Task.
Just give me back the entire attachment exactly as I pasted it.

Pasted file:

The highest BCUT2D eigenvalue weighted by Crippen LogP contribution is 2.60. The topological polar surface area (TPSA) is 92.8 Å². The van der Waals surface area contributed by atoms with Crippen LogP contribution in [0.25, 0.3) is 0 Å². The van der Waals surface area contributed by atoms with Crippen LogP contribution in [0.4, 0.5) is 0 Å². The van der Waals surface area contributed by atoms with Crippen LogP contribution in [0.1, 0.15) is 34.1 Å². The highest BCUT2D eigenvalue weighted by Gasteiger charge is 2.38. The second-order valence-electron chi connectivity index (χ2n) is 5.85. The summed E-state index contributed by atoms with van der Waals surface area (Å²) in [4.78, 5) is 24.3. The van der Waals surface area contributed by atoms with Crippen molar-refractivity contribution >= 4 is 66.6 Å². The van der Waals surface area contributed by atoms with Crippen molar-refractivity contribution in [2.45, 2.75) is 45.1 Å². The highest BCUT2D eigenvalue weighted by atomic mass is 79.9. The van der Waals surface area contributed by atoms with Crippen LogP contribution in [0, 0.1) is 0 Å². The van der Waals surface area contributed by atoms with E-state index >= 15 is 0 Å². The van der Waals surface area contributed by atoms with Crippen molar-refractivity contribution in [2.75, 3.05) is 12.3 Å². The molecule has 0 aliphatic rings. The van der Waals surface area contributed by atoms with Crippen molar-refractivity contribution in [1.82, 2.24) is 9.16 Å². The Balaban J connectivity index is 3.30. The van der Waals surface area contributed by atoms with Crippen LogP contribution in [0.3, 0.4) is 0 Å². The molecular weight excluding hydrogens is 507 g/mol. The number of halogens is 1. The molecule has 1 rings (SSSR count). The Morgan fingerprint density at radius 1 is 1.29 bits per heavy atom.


The highest BCUT2D eigenvalue weighted by Crippen LogP contribution is 2.60. The topological polar surface area (TPSA) is 92.8 Å². The van der Waals surface area contributed by atoms with Crippen LogP contribution in [0.25, 0.3) is 0 Å². The van der Waals surface area contributed by atoms with Crippen LogP contribution in [0.4, 0.5) is 0 Å². The van der Waals surface area contributed by atoms with Crippen LogP contribution in [0.1, 0.15) is 34.1 Å². The highest BCUT2D eigenvalue weighted by Gasteiger charge is 2.38. The second-order valence-electron chi connectivity index (χ2n) is 5.85. The summed E-state index contributed by atoms with van der Waals surface area (Å²) in [4.78, 5) is 24.3. The van der Waals surface area contributed by atoms with Crippen molar-refractivity contribution >= 4 is 66.6 Å². The van der Waals surface area contributed by atoms with Crippen molar-refractivity contribution in [2.45, 2.75) is 45.1 Å². The highest BCUT2D eigenvalue weighted by atomic mass is 79.9. The van der Waals surface area contributed by atoms with Crippen LogP contribution in [0, 0.1) is 0 Å². The van der Waals surface area contributed by atoms with E-state index >= 15 is 0 Å². The van der Waals surface area contributed by atoms with Crippen molar-refractivity contribution in [2.75, 3.05) is 12.3 Å². The molecule has 0 aliphatic rings. The van der Waals surface area contributed by atoms with Crippen molar-refractivity contribution in [1.82, 2.24) is 9.16 Å². The Balaban J connectivity index is 3.30. The van der Waals surface area contributed by atoms with Crippen LogP contribution in [0.3, 0.4) is 0 Å². The molecular weight excluding hydrogens is 507 g/mol. The number of halogens is 1. The molecule has 1 rings (SSSR count). The Morgan fingerprint density at radius 1 is 1.29 bits per heavy atom.